Microsoft Office has a built-in clock that keeps track of how long you’ve had every document open. It stores this as meta data that you can access at any time.
How long did it take you to write your dissertation? How about editing your resume? Whatever the case, figuring out how long you had a document open in Office 2013 is an easy trick compared to 2010 and previous versions. And, fear not. Even if you don’t feel like opening up an Office program to check, there is still a way to check from the Windows desktop because Office stores this timestamp as metadata.
In Office 2013 applications, it’s so easy that I took it for granted until I became curious earlier today. Just click the Info pane (at the top-left), and you’ll see Total Editing Time displayed in the right-hand column.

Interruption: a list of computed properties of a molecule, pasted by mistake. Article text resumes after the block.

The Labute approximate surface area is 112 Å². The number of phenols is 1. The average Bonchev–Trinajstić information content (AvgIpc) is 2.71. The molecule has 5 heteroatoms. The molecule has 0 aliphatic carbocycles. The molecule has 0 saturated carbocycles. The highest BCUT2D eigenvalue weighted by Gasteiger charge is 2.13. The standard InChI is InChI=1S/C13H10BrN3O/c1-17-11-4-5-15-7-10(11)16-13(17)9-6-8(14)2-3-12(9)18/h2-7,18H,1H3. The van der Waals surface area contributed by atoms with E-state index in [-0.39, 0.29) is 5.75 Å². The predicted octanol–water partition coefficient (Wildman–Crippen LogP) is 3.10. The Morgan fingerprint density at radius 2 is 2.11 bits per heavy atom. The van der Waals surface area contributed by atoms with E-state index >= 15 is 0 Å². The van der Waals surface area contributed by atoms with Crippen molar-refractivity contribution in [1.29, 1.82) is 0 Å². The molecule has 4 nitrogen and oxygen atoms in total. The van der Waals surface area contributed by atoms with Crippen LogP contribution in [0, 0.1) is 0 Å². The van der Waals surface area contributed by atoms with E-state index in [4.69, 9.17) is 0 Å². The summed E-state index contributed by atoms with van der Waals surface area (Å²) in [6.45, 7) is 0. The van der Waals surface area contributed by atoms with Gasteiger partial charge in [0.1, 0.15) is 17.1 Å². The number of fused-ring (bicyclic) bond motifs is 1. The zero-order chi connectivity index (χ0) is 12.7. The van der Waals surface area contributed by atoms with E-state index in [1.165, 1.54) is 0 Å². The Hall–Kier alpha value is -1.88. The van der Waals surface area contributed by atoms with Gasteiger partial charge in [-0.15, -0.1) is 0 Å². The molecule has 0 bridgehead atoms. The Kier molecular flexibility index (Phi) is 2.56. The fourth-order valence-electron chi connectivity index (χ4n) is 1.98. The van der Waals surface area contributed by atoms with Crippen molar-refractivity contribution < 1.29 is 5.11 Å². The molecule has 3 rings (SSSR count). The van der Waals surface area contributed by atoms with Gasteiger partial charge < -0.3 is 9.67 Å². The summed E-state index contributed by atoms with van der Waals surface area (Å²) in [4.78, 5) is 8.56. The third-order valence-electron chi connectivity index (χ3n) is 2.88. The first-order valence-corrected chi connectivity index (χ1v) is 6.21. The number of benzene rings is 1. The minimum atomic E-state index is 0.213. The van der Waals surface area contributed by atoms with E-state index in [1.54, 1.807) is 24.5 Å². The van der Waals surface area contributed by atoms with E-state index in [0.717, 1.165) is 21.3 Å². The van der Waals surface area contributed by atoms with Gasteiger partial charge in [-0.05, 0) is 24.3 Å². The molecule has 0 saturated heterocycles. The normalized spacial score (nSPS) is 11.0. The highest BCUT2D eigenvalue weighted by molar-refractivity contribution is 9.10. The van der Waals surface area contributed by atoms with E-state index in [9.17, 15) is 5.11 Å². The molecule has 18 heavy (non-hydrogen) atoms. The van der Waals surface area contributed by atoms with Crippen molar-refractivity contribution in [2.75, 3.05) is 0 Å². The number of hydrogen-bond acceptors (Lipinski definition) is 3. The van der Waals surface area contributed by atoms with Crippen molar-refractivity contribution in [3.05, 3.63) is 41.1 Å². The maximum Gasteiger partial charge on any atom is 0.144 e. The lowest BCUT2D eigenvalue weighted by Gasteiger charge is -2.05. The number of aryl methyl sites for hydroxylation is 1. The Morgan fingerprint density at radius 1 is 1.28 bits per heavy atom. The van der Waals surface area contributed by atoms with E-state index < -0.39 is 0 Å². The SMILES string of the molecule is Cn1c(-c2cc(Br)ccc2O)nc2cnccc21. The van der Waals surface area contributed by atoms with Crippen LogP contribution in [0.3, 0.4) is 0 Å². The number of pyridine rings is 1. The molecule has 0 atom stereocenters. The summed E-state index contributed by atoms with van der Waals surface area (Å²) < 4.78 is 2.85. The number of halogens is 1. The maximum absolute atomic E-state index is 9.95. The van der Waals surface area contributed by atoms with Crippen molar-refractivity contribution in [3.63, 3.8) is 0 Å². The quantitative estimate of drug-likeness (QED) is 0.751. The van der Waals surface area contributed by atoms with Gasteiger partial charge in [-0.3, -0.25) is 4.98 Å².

To view editing time in Windows, track down the file using Windows Explorer and then right-click on it and select Properties. In the details tab, you’ll see Total editing time.
And that covers it. Tracking editing time in Office 2013 is so easy that even a cave dweller wouldn’t have any trouble. There is one caveat, though: time is counted based on how long the document is open in the Office app and not just when it’s active – unless it’s minimized.
I hope you enjoyed this groovy quick-tip. Do you have a Microsoft word tip? Let us know about it in the comments!